AMPHIBIAWEB
Gegeneophis ramaswamii
Forest Caecilian
family: Indotyphlidae

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Conservation Status (definitions)
IUCN (Red List) Status Least Concern (LC)
See IUCN account.
CITES No CITES Listing
Other International Status None
National Status None
Regional Status None

   

Description
(Based on Bhatta 1998): Gegeneophis ramaswamii is a large species with a body length reaching 340 mm (Taylor 1968). The body is gray dorsally and light grey ventrally. The terminus of the body is wider than elsewhere. The eyes are invisible. The first and second nuchal grooves are distinct on the dorsum, venter and at the sides. There is a short transverse groove on the first collar.

Distribution and Habitat

Country distribution from AmphibiaWeb's database: India

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This is the most common species of caecilian in the Western Ghats, India (Oommen et al. 2000). One specimen has been collected from Tamil Nadu; the others are all from Kerala. None have been collected north of 8°58'N. Many have been found in cultivated habitats, particularly plantations, and most have been found under the soil, though some were under logs or litter. It seems to be widespread and not restricted to the lowlands (Oommen et al. 2000).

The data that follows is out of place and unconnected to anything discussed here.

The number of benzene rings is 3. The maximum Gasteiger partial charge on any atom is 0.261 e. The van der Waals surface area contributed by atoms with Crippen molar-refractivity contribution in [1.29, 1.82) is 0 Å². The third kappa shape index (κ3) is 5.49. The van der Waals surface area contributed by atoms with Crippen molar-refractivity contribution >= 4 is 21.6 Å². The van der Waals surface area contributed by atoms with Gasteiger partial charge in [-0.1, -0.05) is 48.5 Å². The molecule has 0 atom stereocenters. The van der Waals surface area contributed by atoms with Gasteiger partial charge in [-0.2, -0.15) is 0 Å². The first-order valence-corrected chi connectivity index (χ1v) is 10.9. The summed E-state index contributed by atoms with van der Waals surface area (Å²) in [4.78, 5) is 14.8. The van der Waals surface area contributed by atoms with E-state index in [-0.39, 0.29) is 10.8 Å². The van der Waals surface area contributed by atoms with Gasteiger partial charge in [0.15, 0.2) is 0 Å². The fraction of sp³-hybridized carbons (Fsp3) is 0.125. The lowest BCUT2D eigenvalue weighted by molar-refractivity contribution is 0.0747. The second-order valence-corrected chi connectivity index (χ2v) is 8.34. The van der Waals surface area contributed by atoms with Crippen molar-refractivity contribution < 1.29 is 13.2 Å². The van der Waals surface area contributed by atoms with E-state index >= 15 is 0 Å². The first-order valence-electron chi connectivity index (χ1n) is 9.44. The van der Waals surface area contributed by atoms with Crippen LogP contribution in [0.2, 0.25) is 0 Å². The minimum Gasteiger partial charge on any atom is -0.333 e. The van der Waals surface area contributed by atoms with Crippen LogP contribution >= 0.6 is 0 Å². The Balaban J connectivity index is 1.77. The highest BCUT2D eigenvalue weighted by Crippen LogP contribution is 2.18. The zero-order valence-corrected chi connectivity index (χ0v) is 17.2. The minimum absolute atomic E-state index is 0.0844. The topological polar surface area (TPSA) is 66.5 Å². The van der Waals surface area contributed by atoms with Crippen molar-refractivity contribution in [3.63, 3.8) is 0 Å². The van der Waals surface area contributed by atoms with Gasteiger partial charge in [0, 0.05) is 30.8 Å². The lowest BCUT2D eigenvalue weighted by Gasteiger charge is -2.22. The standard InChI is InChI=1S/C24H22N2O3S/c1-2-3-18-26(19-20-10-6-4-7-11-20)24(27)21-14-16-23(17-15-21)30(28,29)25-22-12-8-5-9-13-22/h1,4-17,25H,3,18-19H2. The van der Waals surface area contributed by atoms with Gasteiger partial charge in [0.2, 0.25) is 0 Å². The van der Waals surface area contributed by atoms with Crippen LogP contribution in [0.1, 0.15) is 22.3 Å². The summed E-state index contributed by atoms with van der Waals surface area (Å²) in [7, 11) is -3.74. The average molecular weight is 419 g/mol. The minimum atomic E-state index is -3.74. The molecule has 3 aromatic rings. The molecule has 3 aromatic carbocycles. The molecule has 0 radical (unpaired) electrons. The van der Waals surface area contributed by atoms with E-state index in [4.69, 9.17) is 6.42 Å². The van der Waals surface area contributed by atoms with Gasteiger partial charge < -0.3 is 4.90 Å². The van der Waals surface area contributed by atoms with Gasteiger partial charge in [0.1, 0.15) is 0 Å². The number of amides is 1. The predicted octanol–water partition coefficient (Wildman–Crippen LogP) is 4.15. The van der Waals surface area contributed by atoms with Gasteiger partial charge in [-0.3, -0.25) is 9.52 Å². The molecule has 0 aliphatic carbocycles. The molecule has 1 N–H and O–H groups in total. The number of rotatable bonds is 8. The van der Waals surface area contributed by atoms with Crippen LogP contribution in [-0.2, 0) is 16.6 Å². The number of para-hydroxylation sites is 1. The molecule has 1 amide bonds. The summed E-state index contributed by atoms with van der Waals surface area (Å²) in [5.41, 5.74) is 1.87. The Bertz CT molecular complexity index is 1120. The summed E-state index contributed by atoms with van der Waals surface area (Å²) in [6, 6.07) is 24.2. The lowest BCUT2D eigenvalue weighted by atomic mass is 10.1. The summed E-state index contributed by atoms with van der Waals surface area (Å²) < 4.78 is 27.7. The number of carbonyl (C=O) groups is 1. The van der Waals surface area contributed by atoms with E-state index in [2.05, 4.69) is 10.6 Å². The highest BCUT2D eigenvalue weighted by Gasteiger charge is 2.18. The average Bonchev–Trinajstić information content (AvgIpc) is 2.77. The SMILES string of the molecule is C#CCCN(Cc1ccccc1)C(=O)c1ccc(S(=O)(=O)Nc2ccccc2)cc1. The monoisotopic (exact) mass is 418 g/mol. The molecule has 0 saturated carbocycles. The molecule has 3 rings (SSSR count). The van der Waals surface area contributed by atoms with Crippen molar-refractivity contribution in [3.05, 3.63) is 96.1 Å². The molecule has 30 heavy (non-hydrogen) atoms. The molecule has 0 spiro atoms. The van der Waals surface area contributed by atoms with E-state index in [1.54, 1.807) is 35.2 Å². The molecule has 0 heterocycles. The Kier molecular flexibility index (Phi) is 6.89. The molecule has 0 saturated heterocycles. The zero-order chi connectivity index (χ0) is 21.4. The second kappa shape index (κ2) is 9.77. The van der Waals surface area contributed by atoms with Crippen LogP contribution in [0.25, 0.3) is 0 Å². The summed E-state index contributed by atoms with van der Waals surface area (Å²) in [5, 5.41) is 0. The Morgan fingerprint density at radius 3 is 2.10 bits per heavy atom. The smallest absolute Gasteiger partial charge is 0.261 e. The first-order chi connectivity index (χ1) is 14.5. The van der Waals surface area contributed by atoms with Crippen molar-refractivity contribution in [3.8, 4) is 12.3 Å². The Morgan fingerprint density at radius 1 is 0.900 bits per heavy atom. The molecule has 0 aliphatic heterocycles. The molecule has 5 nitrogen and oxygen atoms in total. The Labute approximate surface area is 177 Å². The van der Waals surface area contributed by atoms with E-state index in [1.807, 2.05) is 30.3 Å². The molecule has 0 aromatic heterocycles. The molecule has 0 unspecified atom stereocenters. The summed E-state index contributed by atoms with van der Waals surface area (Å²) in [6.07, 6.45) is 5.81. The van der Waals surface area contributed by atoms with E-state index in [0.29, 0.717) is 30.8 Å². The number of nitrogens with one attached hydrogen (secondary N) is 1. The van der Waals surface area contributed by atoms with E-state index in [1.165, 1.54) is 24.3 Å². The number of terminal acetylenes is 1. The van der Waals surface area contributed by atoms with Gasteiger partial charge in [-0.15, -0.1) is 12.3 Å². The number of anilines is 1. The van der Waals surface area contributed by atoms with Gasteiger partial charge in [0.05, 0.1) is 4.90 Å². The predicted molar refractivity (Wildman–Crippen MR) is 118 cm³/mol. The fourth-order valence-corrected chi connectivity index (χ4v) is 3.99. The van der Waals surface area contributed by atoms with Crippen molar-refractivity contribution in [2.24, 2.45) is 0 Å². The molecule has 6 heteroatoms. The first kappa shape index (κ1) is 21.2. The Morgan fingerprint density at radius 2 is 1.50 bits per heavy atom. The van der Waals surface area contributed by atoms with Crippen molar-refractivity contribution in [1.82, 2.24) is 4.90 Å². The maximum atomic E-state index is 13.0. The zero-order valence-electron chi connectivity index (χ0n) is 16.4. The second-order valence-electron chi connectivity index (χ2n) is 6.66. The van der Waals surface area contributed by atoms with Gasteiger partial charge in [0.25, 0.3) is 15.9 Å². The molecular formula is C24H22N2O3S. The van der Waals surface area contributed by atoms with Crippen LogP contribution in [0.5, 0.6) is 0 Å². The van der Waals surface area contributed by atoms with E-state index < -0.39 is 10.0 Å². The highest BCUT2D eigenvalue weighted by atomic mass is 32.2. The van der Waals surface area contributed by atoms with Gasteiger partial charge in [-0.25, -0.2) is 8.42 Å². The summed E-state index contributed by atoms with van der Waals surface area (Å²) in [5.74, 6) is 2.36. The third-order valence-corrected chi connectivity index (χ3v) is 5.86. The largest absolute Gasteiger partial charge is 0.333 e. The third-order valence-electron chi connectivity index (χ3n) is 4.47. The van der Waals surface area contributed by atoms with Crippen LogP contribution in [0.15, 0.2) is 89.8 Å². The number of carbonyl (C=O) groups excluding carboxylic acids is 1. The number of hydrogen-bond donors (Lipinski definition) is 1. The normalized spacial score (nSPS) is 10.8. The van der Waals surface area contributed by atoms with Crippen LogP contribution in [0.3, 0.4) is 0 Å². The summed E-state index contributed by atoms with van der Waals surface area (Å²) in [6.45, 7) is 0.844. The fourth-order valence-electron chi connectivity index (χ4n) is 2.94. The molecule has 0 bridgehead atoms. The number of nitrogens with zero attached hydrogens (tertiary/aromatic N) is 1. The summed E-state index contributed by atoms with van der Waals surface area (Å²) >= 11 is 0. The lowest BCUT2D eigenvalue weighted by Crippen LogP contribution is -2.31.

Life History, Abundance, Activity, and Special Behaviors
Gegeneophis ramaswamii is a terrestrial species, but little is known regarding its behavior and life history.

Relation to Humans
Unknown. The reclusive nature of caecilians results in little direct interaction with humans. Oommen et al. (2000) suggest that the abundance of this species may impact the soil in the area, but there is no data to support this theory.

References
 

Bhatta, G. (1998). ''A field guide to the caecilians of the Western Ghats, India.'' Journal of Bioscience, 23, 73-85.  

Oommen, O.V., Measey, G.J., Gower, D.J., and Wilkinson, M. (2000). ''Distribution and abundance of the caecilian Gegeneophis ramaswamii (Amphibia: Gymnophiona) in southern Kerala.'' Current Science, 79, 1386-1389.  

Taylor, E.H. (1968). The Caecilians of the World. A Taxonomic Review. University of Kansas Press, Lawrence, Kansas.



Written by Michelle Knapp (mknapp AT fas.harvard.edu), Harvard University
First submitted 2003-01-09
Edited by Meredith Mahoney (2003-02-03)



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Citation: AmphibiaWeb: Information on amphibian biology and conservation. [web application]. 2014. Berkeley, California: AmphibiaWeb. Available: http://amphibiaweb.org/. (Accessed: Aug 1, 2014).

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